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This article was published 9/10/2019 (413 days ago), so information in it may no longer be current.

Opinion

If everything goes as planned, by next summer, Nisichawayasihk Cree Nation (Nelson House) will have robust, reliable high-speed internet, just like every other developed region of the world.

The current internet infrastructure there, not unlike many northern Manitoba First Nations, is not much better than dial-up speeds from the 1990s.

"We couldn’t even download the promotion video," said Lisa Clarke, the CEO of Clear Sky Connections, an organization owned by 40 Manitoba First Nations that organized the project after 10 years of effort.

Clarke said much of the close-to-$3-million cost for the project has come from Indigenous Services Canada. Broadband Communications North, an enterprising rural internet service provider that has been involved in all sorts of innovative network projects in First Nations and rural communities across the province, is a 50 per cent partner.

The network will grant Nisichawayasihk access to the digital era. The fact that it’s 2019 and it’s just happening now is a sad state of affairs for this province.

What may be even sadder is that almost two years ago, more than 30 northern First Nations were promised that same kind of community connection by a federal government program that had $33.5 million in funding ready to be spent.

But because of bureaucratic fumbling, political squabbling and corporate jealousies, none of that money has been disbursed and not one of those communities has moved any further ahead in their desire to participate in the mainstream digital economy the rest of us take for granted.

While Clear Sky and Clarke likely deserve to feel some sense of accomplishment in getting the Nisichawayasihk construction project going, they may also deserve a certain amount of credit for stalling the rest of the work.

Back in January 2018, Connect to Innovate, a $500-million project funded by Innovation, Science and Economic Development, announced that Wekitowak Communications was awarded the $35.5 million for the northern Manitoba project. Nationally, only Northwestel out of Nunavut received a larger grant.

Wekitowak is a 49-51 joint venture between a Virden-based internet service provider called RF Now and some northern First Nations.

Clear Sky also applied for the funding, but lost out to Wekitowak, and for a few different reasons, a concerted effort was made to get Clear Sky and Wekitowak to become partners in the project, but that has not worked.

The fact that Wekitowak has non-Indigenous ownership has caused plenty of pushback and it is believed officials in Ottawa have succumbed to the bad optics.

But it has led to confusion and acrimony — some chiefs support Wekitowak and others Clear Sky — and countless meetings between the technical people, community leaders and federal bureaucrats that have not produced a resolution.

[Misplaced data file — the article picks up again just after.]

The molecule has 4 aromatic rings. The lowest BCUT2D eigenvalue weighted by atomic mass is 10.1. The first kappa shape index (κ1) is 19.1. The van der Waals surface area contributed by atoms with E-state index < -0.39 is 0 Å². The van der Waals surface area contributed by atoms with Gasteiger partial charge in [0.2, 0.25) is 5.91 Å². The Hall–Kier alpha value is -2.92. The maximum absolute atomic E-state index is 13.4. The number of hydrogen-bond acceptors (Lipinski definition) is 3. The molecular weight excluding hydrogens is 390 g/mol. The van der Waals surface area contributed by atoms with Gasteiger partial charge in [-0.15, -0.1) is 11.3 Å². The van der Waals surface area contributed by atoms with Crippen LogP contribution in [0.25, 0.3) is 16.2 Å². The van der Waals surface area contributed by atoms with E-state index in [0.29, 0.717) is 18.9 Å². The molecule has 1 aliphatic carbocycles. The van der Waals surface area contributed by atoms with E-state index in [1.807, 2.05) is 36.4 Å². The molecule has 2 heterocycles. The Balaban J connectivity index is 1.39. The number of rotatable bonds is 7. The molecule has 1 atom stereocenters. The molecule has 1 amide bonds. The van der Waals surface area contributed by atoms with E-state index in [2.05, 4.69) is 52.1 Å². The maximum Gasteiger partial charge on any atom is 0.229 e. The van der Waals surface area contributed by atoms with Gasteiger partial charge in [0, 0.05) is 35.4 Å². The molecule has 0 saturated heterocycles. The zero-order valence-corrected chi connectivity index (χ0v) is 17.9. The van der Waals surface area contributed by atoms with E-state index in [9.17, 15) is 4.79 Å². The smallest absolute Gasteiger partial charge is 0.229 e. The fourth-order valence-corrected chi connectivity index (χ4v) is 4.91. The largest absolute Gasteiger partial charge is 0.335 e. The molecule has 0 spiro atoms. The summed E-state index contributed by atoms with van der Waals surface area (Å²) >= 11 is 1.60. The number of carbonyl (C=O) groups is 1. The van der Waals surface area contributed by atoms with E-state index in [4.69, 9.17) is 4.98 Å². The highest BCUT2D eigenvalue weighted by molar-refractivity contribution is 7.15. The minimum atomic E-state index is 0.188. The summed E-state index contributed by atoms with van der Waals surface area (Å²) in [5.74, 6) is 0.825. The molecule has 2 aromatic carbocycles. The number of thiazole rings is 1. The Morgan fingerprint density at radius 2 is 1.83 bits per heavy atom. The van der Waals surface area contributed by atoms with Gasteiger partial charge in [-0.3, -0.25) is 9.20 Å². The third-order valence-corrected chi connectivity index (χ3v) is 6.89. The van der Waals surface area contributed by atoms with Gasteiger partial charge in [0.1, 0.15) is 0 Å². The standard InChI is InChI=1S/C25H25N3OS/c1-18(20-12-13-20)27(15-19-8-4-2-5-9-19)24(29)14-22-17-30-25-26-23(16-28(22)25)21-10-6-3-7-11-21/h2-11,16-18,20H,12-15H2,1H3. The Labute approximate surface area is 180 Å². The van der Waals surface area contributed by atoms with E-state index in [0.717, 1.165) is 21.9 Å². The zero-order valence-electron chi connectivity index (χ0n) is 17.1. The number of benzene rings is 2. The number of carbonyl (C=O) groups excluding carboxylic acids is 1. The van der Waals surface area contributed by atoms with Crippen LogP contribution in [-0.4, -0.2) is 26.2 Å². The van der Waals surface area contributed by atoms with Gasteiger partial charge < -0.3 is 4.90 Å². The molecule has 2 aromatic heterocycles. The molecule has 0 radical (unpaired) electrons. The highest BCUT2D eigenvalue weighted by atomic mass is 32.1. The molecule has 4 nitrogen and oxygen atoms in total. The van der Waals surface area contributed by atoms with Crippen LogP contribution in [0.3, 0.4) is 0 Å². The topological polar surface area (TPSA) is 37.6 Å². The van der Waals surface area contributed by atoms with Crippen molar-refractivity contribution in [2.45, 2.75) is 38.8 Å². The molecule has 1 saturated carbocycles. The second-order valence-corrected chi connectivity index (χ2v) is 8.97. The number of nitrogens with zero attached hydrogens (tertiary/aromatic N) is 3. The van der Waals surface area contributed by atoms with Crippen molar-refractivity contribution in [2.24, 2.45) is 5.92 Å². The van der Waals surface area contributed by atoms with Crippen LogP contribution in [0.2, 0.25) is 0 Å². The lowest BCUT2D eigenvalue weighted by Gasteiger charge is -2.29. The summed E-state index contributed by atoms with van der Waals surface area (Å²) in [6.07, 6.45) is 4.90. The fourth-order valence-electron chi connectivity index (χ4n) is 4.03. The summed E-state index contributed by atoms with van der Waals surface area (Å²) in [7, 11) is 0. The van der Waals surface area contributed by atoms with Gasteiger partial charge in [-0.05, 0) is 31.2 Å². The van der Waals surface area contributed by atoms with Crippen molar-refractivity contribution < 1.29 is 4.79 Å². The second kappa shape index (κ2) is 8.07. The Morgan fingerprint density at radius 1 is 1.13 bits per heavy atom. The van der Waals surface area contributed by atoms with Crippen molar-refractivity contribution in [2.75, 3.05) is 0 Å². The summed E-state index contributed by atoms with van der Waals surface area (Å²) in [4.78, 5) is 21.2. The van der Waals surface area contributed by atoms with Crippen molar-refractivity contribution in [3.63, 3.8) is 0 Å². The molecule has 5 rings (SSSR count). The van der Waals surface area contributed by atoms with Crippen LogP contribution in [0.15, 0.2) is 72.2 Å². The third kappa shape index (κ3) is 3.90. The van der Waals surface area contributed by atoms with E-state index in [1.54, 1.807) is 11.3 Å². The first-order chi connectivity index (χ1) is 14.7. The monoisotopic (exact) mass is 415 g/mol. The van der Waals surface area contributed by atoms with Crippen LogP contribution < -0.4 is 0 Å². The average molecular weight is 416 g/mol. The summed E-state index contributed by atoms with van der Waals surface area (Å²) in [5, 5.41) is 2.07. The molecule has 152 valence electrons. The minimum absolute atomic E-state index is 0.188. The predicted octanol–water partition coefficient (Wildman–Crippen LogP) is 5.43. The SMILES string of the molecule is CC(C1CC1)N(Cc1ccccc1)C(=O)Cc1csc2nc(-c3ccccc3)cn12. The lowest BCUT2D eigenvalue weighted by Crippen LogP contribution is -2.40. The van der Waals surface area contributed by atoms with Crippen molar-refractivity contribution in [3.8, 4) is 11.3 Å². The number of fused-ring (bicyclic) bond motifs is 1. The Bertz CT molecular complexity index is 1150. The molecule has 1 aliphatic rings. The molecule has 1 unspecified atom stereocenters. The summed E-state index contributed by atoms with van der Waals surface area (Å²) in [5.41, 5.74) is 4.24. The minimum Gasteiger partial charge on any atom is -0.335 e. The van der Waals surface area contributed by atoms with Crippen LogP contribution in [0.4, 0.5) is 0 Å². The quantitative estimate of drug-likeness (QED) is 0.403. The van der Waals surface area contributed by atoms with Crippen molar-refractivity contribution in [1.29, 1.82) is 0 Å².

(Some say the federal election has given bureaucrats their best excuse to explain why funding has not been advanced in Manitoba.)

Bureaucrats in charge of Connect to Innovate have said publicly that Wekitowak is leading the project, but privately they have continued to at least give Clear Sky hope that it may be able to get a piece of the action at some point.

Chris Kennedy, the CEO of RF Now, says his company is already out about $3 million for the technical work it has done to plan the networks. He is very frustrated with what has transpired.

"At the end of the day, it’s the communities that are losing out," Kennedy said. "As a business, we have stuck our neck out a long way to try to ensure this works but there has been no funding commitment as of yet, nor do we feel the government is in any rush to make one."

In a recent exchange with the Free Press asking to clarify what the status of the $33.5 million in funding was, the only response from officials from Connect to Innovate was: "We monitor the ongoing progress between the Wekitowak Communications partners, as with all Connect to Innovate projects, and remain supportive of the proposed project the company has submitted for funding."

Still, no funds have flowed.

Clarence Easter, chief of Chemawawin Cree Nation, had been an early Wekitowak supporter, believing it would be the best path to get his community connected.

"Politics has got in the way," Easter said. "It got approved. They should have started the work. We all need internet service in our communities. I’m not sure what the real cause is. It seems like some of the chiefs in the south wanted a piece of the action."

Christian Sinclair, the chief of Opaskwayak Cree Nation, was lucky enough to have the financial wherewithal — and proximity to the Bell MTS network — to be able to make sure all of his band’s public facilities have proper high-speed service on his own.

"It was just a disaster the way they have been trying to roll it out and wasting time," he said. "They’re spinning wheels and there’s too many egos."

Clear Sky does not have the technical expertise in-house to manage a project like Nisichawayasihk, so it relies on third parties who will need to be paid. Clarke said she hopes to start similar projects in Norway House and Cross Lake, but is still scrambling for funds.

Meanwhile, there’s $33.5 million just sitting there in Ottawa.

martin.cash@freepress.mb.ca

Martin Cash

Martin Cash
Reporter

Martin Cash has been writing a column and business news at the Free Press since 1989. Over those years he’s written through a number of business cycles and the rise and fall (and rise) in fortunes of many local businesses.

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